I was ready for one last raucous chorus of ‘Fifteen men on a dead man’s chest..’ But I staggered to the door and out into the night. ‘So much for all our mod cons.’ I thought. The rain stung my eyes just as it would have done 300 years ago.
I walked down to the jetty and stepped heavily into my wooden row boat. It lurched with my weight as I cast off and pulled hard on the oars. With a soft bump I reached the Barcy and hauled myself up over the coaming and down again into the cockpit of my floating home.
I stumbled down the steps into the cabin and lit the hurricane lamp. I lay down, my eyes alternating between the spitting hiss of the flame and the vodka bottle in my hand. Paraffin smells mixed with the pungent aroma emitting from my pipe as I used up the last of my stash.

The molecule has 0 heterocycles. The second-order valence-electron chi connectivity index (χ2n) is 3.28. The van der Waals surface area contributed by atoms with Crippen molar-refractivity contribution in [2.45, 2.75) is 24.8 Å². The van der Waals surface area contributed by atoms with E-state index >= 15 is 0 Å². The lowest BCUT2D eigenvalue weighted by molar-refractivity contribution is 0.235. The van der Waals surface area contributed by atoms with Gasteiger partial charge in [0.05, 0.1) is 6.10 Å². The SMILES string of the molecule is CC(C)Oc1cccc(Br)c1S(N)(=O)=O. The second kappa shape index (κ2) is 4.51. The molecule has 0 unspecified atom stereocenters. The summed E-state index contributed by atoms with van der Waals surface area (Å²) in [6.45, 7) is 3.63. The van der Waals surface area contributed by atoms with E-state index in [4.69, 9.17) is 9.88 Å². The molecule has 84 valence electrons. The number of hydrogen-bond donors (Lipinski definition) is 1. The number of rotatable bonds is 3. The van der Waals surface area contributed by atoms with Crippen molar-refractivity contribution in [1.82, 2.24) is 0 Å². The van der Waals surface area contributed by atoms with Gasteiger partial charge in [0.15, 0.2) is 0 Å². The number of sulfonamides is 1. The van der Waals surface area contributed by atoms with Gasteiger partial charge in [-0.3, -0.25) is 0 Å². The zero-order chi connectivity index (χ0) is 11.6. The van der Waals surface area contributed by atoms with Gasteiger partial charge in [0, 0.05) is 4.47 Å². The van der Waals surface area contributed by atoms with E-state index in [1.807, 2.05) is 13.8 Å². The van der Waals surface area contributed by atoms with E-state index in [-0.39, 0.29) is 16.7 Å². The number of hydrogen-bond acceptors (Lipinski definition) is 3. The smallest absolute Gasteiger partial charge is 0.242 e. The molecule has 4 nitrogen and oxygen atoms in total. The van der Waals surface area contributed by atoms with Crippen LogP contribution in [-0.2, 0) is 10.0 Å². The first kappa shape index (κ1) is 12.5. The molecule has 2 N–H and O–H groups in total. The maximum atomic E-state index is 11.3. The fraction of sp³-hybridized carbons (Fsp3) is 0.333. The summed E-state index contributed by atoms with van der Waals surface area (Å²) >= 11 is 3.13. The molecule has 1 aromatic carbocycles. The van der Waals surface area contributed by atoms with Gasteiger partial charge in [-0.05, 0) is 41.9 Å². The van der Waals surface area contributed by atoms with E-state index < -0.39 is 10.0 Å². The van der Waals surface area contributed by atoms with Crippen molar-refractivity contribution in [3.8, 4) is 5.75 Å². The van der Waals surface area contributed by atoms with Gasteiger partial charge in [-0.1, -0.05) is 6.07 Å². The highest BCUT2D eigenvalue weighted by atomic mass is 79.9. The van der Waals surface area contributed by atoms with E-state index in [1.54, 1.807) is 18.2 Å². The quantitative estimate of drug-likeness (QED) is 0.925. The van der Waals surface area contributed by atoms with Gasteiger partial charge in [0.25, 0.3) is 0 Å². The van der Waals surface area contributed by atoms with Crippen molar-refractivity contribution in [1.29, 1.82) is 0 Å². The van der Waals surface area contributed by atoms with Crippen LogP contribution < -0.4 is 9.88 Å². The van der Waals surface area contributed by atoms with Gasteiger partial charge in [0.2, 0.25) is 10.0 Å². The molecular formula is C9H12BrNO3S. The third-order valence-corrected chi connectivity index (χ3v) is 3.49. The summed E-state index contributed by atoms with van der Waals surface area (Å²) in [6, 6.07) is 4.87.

‘Blind Pete has got some wacy bacy.’ I thought. He is not really blind but someone smashed up his face on account of him being an awkward sod.
Beaufort wind scale
I rolled out of my bunk and made it back onto deck. The wind had risen significantly making the rigging whine as it does when it blows harder than a six. Admiral Beaufort had devised that scale of his back in 1805 but its had a few changes over the years since.
Before then real mariners had measured the wind speed by the feel of it on the stump of their arm, and how quickly the smoke cleared from the muzzle of a gun.
You have never really been to sea until you have smelt the smell of burnt powder and seen a rough hemp rope around a sunburnt neck.